Fatal floor: the debate about open plan offices just got noisier
As a UK biomedical science institute struggles with its acoustics, a new US report on the future of open plan working advocates a variety of spaces and closer engagement with employees
Controversy over open plan office design won’t go away. To some employees, open environments create a platform for collaboration and communication; for others, they are a byword for noise and distraction. But in the clamour of competing claims about the value of open plan, one thing is certain: not enough is known about the effect on the people who work within such spaces.
While a global shift away from private offices and cubicle working is now an established part of the workplace landscape, concerns about open plan design have crystallised in recent weeks around a number of high-profile cases where things appear to have gone awry.
Most notably, the Francis Crick Institute, a landmark new biomedical research centre in London completed in 2016 at a cost of £700 million, was branded ‘too noisy to concentrate’ in UK media coverage.
Noise pollution fears
A cavernous space designed to enable 1,250 scientists working in the building to collaborate informally and have unexpected encounters, the Francis Crick project has been criticised for noise pollution which potentially affects a quarter of its workers. Now tests are being carried to look at the acoustics.
None of this will surprise the authors of a new global report from Stegmeier Consulting Group, a change management firm in the US, which examines trends in open plan office layouts. The report identifies acoustic privacy and disruption as the main drawbacks of working in open plan.
The report analyses insights gathered from 482 individuals around the world. In synch with the wider debate about open plan, it’s not all bad news. Advantages include more collaborative spaces and interactions, and an increase in productivity and engagement. It is widely accepted that silos and walls needs to be broken down in order to collaborate better.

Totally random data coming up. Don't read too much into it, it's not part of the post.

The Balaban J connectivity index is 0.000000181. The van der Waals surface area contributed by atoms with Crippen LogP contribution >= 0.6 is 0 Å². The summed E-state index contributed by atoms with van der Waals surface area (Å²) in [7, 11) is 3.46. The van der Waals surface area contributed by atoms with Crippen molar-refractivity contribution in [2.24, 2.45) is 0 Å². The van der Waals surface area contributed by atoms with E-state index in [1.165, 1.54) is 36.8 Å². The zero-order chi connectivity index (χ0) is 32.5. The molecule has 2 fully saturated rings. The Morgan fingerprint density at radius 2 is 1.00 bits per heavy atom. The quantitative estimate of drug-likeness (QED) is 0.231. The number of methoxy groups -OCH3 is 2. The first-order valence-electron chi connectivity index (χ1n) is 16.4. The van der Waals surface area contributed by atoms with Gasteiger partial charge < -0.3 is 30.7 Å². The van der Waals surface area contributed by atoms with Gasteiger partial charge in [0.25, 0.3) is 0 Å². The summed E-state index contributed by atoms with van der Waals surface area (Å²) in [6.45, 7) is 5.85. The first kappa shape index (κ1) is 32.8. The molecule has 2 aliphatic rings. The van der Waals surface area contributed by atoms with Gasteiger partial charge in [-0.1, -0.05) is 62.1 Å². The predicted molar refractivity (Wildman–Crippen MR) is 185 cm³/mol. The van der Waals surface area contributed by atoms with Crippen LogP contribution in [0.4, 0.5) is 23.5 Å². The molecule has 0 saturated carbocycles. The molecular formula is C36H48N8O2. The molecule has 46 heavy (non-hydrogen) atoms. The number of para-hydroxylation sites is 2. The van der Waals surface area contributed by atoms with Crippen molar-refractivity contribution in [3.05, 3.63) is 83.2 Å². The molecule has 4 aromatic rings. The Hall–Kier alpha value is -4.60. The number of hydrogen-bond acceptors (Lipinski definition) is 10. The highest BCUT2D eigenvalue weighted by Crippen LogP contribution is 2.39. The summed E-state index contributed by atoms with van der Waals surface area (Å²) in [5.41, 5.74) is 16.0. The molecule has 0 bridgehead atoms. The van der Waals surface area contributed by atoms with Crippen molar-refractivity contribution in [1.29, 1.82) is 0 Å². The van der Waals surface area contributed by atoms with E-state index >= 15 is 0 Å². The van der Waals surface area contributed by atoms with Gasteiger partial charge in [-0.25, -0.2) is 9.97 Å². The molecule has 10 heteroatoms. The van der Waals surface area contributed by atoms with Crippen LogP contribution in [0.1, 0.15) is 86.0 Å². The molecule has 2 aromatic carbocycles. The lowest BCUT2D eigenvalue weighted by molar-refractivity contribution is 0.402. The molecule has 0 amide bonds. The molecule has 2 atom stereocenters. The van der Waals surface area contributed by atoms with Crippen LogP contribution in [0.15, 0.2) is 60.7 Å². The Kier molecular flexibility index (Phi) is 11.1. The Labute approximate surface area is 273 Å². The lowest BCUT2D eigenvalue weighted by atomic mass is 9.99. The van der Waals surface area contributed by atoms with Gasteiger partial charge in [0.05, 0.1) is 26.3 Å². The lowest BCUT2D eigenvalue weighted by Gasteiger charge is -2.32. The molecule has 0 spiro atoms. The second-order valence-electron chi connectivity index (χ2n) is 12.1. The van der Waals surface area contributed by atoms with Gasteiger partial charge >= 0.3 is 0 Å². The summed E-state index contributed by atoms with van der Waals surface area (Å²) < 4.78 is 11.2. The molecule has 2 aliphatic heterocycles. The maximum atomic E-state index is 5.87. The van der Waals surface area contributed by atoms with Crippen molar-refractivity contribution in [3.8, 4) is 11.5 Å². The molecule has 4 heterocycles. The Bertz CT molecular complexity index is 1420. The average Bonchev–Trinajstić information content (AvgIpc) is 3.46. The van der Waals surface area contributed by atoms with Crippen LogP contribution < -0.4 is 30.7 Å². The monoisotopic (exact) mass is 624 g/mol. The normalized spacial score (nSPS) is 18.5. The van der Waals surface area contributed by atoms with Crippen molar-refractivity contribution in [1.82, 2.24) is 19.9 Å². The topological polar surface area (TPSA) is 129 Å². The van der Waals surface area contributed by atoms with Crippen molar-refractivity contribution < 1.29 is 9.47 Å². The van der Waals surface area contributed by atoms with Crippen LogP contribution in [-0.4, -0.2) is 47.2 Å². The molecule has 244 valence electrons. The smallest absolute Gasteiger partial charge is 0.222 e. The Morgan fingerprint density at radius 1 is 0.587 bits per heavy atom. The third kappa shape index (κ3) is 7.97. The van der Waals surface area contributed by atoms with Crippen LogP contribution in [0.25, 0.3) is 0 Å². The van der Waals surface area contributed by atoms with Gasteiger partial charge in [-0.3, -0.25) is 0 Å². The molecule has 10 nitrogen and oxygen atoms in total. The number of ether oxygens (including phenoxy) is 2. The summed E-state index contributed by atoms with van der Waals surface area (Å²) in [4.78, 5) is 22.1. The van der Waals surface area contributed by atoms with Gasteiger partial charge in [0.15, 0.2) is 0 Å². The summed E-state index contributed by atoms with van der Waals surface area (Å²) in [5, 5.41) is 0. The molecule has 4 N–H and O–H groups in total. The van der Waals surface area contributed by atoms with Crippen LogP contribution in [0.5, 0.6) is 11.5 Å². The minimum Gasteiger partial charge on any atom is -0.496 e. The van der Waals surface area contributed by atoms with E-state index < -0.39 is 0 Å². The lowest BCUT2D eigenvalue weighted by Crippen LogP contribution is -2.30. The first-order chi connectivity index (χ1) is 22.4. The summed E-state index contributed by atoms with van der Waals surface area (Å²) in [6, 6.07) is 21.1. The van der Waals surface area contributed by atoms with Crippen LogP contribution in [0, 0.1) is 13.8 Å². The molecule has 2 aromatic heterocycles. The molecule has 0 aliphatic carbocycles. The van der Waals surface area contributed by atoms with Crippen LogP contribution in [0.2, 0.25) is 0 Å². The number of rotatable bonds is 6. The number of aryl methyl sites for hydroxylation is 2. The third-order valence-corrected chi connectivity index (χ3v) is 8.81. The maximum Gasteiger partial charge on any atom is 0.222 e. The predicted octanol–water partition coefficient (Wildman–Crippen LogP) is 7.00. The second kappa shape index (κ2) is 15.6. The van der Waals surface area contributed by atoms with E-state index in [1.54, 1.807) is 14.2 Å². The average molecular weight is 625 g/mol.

But the report also questions whether open plan design is the right answer and how organisations can overcome the challenges of open plan to cater for different types of working styles.
The rise of open plan
Open plan is on the rise according to the Stegmeier report: participants in the study said that private office space (currently standing at 41 per cent of all office space) will reduce by 10 per cent in the future.
Europe is leading the way in open plan with almost three quarters of survey participants indicating that members at various levels in their organisation already work such an office. This number is expected to rise to 80 per cent in the future.
The US and Canada are trailing behind with only a third currently adopting open working environments, although this is expected to rise. The report also predicts an increase in open plan workplaces in South America and Asia.
Implementing open plan
The Stegmeier report sets out six critical influences that it recognises as the most significant in implementing a more open working environment. They are:
Leadership behaviour – Leaders must set an example for new workplace practices for it to be more widely accepted by employees
Performance management – Managers should be held accountable for their employee’s successful adoption of new ways of working through performance management analysis
Autonomy and authority – The workforce must be given the autonomy and authority necessary to function in an environment where they can choose from a variety of work settings
Reward and consequence – Flexible working is not a reward to employees, it is a way to ensure optimal performance; resistant managers could face the consequence of employees moving to different departments if they do not adopt flexible working practices
Technology – Technology must be available and reliable to enable employees to communicate and meet deadlines; people working in open space environments also need to be educated on cyber privacy and security risks.
Culture – Change in environment usually leads to a change in culture; employees should be involved in change to improve their engagement in the process.
How open is open?
While concerns over noise are prevalent in adopting open plan work settings, they can be managed clever neighbourhood design or good acoustic design. (Francis Crick Institute, take note).
Open plan design suggests there is no space for private work or concentration, but this is rarely the case. Open plan design can encompass a variety of work settings that have the opportunity to offer privacy and freedom from distraction.
Adopting a neighbourhood theme, for example, can break up the unvaried nature of open plan, creating spaces to spark curiosity and collaboration but also allowing areas or corners for concentrated work.